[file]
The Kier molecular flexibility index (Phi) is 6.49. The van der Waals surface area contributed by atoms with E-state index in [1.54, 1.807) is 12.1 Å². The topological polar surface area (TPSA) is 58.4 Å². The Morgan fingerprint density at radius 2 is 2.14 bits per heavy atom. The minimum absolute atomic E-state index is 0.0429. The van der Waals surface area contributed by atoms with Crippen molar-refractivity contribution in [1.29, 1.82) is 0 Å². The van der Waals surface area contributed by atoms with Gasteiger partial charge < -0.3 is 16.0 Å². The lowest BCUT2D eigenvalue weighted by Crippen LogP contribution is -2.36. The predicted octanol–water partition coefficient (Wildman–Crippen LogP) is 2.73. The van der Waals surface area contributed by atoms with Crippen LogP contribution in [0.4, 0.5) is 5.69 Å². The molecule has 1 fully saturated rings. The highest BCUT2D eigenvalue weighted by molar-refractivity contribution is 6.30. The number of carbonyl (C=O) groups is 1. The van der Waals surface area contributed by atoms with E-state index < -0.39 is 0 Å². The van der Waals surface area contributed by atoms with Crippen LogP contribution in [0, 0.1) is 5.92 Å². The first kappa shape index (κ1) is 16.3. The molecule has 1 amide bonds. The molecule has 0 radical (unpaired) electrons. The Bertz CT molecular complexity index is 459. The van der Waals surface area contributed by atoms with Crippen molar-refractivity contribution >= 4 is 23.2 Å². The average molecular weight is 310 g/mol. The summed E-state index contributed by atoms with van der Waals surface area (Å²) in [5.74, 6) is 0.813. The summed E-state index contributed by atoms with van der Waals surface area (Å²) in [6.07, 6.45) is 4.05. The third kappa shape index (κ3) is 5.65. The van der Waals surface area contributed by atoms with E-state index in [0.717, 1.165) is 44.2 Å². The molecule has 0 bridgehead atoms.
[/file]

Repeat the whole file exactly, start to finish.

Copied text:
The Kier molecular flexibility index (Phi) is 6.49. The van der Waals surface area contributed by atoms with E-state index in [1.54, 1.807) is 12.1 Å². The topological polar surface area (TPSA) is 58.4 Å². The Morgan fingerprint density at radius 2 is 2.14 bits per heavy atom. The minimum absolute atomic E-state index is 0.0429. The van der Waals surface area contributed by atoms with Crippen molar-refractivity contribution in [1.29, 1.82) is 0 Å². The van der Waals surface area contributed by atoms with Gasteiger partial charge < -0.3 is 16.0 Å². The lowest BCUT2D eigenvalue weighted by Crippen LogP contribution is -2.36. The predicted octanol–water partition coefficient (Wildman–Crippen LogP) is 2.73. The van der Waals surface area contributed by atoms with Crippen LogP contribution in [0.4, 0.5) is 5.69 Å². The molecule has 1 fully saturated rings. The highest BCUT2D eigenvalue weighted by molar-refractivity contribution is 6.30. The number of carbonyl (C=O) groups is 1. The van der Waals surface area contributed by atoms with E-state index < -0.39 is 0 Å². The van der Waals surface area contributed by atoms with Crippen LogP contribution in [0, 0.1) is 5.92 Å². The first kappa shape index (κ1) is 16.3. The molecule has 1 amide bonds. The molecule has 0 radical (unpaired) electrons. The Bertz CT molecular complexity index is 459. The van der Waals surface area contributed by atoms with Crippen molar-refractivity contribution >= 4 is 23.2 Å². The average molecular weight is 310 g/mol. The summed E-state index contributed by atoms with van der Waals surface area (Å²) in [5.74, 6) is 0.813. The summed E-state index contributed by atoms with van der Waals surface area (Å²) in [6.07, 6.45) is 4.05. The third kappa shape index (κ3) is 5.65. The van der Waals surface area contributed by atoms with E-state index in [0.717, 1.165) is 44.2 Å². The molecule has 0 bridgehead atoms.